But he suggested that US colleges could be clearer to their communities about what simply isn’t possible at this point, and what some of their main choices look like, even while he admitted that broaching the idea of spending the autumn semester outside classrooms appears to have amplified fears at BU in the short term.

“There’s a risk with it,” he acknowledged. “And I think a lot of universities say: ‘Well, there’s a real risk of giving uncertainty by saying you don’t know the answer and exposing yourself.’”

paul.basken@timeshighereducation.com

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Reader's comments (2)

As the parent of an international student, I truly find it commendable that Dr Brown is so open about the process. Most other universities are probably discussing the same issues, but are so far refraining from disclosing this. From the start of this crisis, BU clearly had three priorities: our children‘s health and well-being, maintaining the quality of education, and social responsibility. They have been very transparent, very helpful, very flexible, very efficient. My daughter is proud to be a Terrier, now more than ever.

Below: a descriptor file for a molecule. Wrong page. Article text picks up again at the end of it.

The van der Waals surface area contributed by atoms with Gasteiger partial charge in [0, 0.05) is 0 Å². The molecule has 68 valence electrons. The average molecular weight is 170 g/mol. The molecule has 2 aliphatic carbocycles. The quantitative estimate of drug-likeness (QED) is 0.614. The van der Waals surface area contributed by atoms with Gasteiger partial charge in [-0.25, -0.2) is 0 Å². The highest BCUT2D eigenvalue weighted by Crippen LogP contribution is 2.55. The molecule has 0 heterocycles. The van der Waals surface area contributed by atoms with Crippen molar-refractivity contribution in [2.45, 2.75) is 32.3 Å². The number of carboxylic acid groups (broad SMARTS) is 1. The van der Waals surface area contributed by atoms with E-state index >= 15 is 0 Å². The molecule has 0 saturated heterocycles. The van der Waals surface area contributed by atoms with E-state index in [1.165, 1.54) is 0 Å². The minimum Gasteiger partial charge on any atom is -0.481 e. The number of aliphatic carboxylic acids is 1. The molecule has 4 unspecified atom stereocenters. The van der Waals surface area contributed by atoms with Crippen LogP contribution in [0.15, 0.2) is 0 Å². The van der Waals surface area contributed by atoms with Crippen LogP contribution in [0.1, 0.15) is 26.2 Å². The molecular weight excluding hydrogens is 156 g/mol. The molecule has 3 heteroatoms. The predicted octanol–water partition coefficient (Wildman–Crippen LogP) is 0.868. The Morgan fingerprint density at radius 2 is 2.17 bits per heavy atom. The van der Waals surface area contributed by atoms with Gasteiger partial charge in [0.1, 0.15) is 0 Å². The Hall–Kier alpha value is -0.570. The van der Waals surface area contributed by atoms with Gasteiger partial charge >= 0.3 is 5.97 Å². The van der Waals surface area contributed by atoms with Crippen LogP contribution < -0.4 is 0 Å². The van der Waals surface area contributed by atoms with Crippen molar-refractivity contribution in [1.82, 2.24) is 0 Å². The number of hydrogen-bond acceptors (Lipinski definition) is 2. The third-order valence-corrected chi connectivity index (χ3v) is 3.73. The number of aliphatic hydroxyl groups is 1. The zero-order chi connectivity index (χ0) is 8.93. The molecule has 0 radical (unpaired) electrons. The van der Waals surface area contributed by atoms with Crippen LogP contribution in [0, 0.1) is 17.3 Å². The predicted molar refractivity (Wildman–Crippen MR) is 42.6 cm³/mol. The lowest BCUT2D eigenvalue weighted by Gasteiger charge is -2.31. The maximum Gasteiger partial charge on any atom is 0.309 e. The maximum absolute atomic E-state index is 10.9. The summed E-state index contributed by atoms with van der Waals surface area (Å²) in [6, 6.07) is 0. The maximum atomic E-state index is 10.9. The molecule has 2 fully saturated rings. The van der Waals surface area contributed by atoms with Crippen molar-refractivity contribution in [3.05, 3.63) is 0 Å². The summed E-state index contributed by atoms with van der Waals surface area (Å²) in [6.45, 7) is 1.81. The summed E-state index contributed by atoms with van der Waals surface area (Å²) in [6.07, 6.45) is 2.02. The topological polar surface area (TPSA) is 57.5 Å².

As the parent of a junior going into his senior year at BU, I appreciate the honesty,being proactive, and more careful than lax with this pandemic. Fact: We are expecting a second possibly more severe hit in the fall according to most epidemiologists including Dr.Fauci and WHO. Fact: Lives matter and my own son is already preparing for that possibility emotionally so he is not in shock or too upset when it happens. Fact: Our kids want to live once they graduate and not be permanently injured from this virus or worse. Fact: They don’t want to spread the disease either since it is now reported that community spread seems to be due most to those who are Asymptomatic and each person can infect up to 40 people. Fact: We cannot have students and faculty return without TESTING - we have to have an abundance of testing - COVID19 tests and antibody testing that has been approved and tested by the FDA. (There are only 4 so far yet the FDA has released over 100 non-sanctioned tests due to pressure) Fact: If students are sick we do not want the hospitals in Boston to be overloaded as they are now without students there. We want them to get the best care with enough staffing in hospitals with enough PPE. Fact: This will be an experience our students will remember and realize they were in an invisible war without guns without harm if they followed all medical guidance and listened to the scientists not the politicians. It’s a small sacrifice compared to our heroes on the front lines and we need to remember we will be protecting them too by making cautious deliberate thought out decisions. I want my son safe and sound as he has asthma. He is one of those vulnerable citizens. We think he MIGHT have had this virus but we don’t know. No tests available. I don’t want to attend an early funeral because of pressure, people feeling inconvenienced, and ignorance to the facts. I also want to live in my battle with cancer. I want to continue surviving cancer and I am one of those vulnerable citizens medically too. And lastly remember this name: Skylar Herbert. She is one more reason we need to take this SLOW. For now, stay home to save lives and wash your hands, wiping down surfaces. Remember our shared humanity.